But then I think that The Killing Joke is perhaps the “Penguins Classics” of Superhero Comics and when you think about that you have to ask – can we really be arsed spending another day talking about Penguin Classics? Put down Tolstoy, Dickens and Austen – and find something wonderfully new to shine a light on.
Peckham Library Graphic Novel Book Group
Barbican Comic Forum
I certainly lump The Killing Joke into the Massively Overrated category, I think it’s a pedestrian story with mostly beautiful artwork, Bolland’s only failing is that his non-smiling Joker pictures all look rather dumb (I tend to be of the camp that says that the Joker should be smiling no matter what, although ‘The War of Jokes and Riddles’ where he is frowning until the very end works for me). But the story where the Joker sexually assaults Batgirl, then physically and mentally assaults Jim Gordon and the best Moore can come up with is ‘bring him in by the book. We have to show him our way works!’ A minor point first, Batman cannot bring anyone in by the book. But I think that once you go past Joker shooting nameless Gothamites into something like this, you’re basically saying Batman is an idiot for not killing the Joker. And I’m not interested in the ‘Batman mustn’t kill’ argument. That is surely better than ‘Batman shares a laugh with an unrepentant monster which I’m sure Jim and Barbara were pleased with when they found out.
Barbican Comic Forum
A true Bat-historian can verify or dispel this, but I feel like the quick succession of the Killing Joke (1988), A Death in the Family (1988), and Arkham Asylum (1989) must have been largely responsible for igniting the Joker’s propulsion to the head of Batman’s rogues gallery. Modern Batman stories feel largely set up to eventually lead to the Joker.
(Not just in comics, either. The Arkham Asylum video game unsurprisingly culminated in a boss fight with the Joker. When playing through Arkham City, the second game in the series, I hoped the story wasn’t leading me to the Joker again – but it was. During the third game, Arkham Origins, I suspected I’d run into the Joker at the end again, but still pointlessly wished against it. By Arkham Knight, the final game, I was resigned to the Joker being the ultimate end baddie – and it was the game I enjoyed the least (to be fair, part of that was because I couldn’t control the stupid Batmobile to save my life). In hindsight, I know wishing for something other than the Joker in a series of games with Arkham in the title was probably naïve.)
Always expecting the Joker – and then usually getting him – takes the fun out of the stories. It makes them (even more) predictable. Batman has a wonderful rogues gallery but they don’t get a chance to shine under the overwhelming glare of the Joker. I don’t dislike the Joker, I’d just like him to take a bit of a time out.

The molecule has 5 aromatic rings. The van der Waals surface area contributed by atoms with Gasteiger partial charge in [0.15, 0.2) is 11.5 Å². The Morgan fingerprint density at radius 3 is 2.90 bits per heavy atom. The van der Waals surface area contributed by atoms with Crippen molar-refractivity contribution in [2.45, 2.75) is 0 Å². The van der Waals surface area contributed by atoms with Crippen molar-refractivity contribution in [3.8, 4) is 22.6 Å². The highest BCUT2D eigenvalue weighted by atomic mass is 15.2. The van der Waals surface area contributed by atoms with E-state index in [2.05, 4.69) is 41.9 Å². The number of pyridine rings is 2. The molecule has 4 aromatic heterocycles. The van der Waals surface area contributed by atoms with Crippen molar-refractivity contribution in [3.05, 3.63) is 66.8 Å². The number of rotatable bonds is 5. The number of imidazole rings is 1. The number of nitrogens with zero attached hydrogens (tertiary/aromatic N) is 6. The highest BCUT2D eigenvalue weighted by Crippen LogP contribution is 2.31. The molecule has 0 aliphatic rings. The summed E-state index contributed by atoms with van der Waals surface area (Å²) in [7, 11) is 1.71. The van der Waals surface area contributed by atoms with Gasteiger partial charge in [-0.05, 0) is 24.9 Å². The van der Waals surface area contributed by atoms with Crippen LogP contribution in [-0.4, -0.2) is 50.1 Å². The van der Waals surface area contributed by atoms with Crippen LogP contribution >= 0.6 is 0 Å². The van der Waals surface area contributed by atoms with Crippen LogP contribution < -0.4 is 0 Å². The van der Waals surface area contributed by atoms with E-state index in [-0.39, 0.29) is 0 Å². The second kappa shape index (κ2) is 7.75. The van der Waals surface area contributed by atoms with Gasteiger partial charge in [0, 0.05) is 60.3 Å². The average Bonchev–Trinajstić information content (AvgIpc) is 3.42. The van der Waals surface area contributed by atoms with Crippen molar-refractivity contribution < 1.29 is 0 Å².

About the Killing Joke specifically: it’s been a long time since I read it, and the main thing I remember about it is what happens to Barbara Gordon. Even if someone disagrees about the Killing Joke’s role in the Joker’s Bat-lore ascendancy, the book had an undeniable impact on the character of Barbara Gordon. The Killing Joke, in my mind, isn’t just a Joker origin story: it is, perhaps more importantly, an Oracle (pre-)origin story. With Oracle comes two decades of a disabled and – under the right writer – well-rounded character being depicted in a major superhero franchise.
(At the risk of someone somehow reading that as me saying ‘it’s okay that Barbara suffered excruciating trauma at the hands of the Joker if it meant we got Oracle’… what happened to Barbara is obviously gross, and the sexist gusto with which the editor allegedly approved her paralysis is abominable. But, if DC was going to treat it as canon, at least they allowed Oracle to become a quality and important character. Or rather, at least Oracle ended up in the kind hands of Kim Yale and Gail Simone.)
I remember being disappointed by this when it came out. I was bowled over by what Alan Moore had done technically with Watchmen, the way he combined the words and pictures, and hoped for more of the same. In killing joke, there’s a repeated visual echo trick being employed, as I recall, with similarities in composition in one panel leading into flashbacks, but that’s about it. And blimey, it really goes downhill with the song and dance routine, which just doesn’t work well in comics IMO, and certainly not here, with Bolland’s beautifully detailed but rather motionless artwork.
And I think it had less of an impact than Watchmen for being a Batman story, to be honest. Maybe it would be possible to write a genuinely literary meaningful Batman story, but I’ve never seen one yet that surpasses what the same creators can do with original characters. (The other big batman book of this era, Frank miller’s dark knight, wasn’t a patch on his Ronin, I think.)
So yeah, this would get a “meh” from me. Add to that the grimdark fridging of Barbara Gordon, which left a sour taste even in those less enlightened times, and I wouldn’t want to pick this book up to re-read it now.
No discussion about the Killing Joke would be complete without the inclusion of the great Jesse Hamm’s amelioration/remix…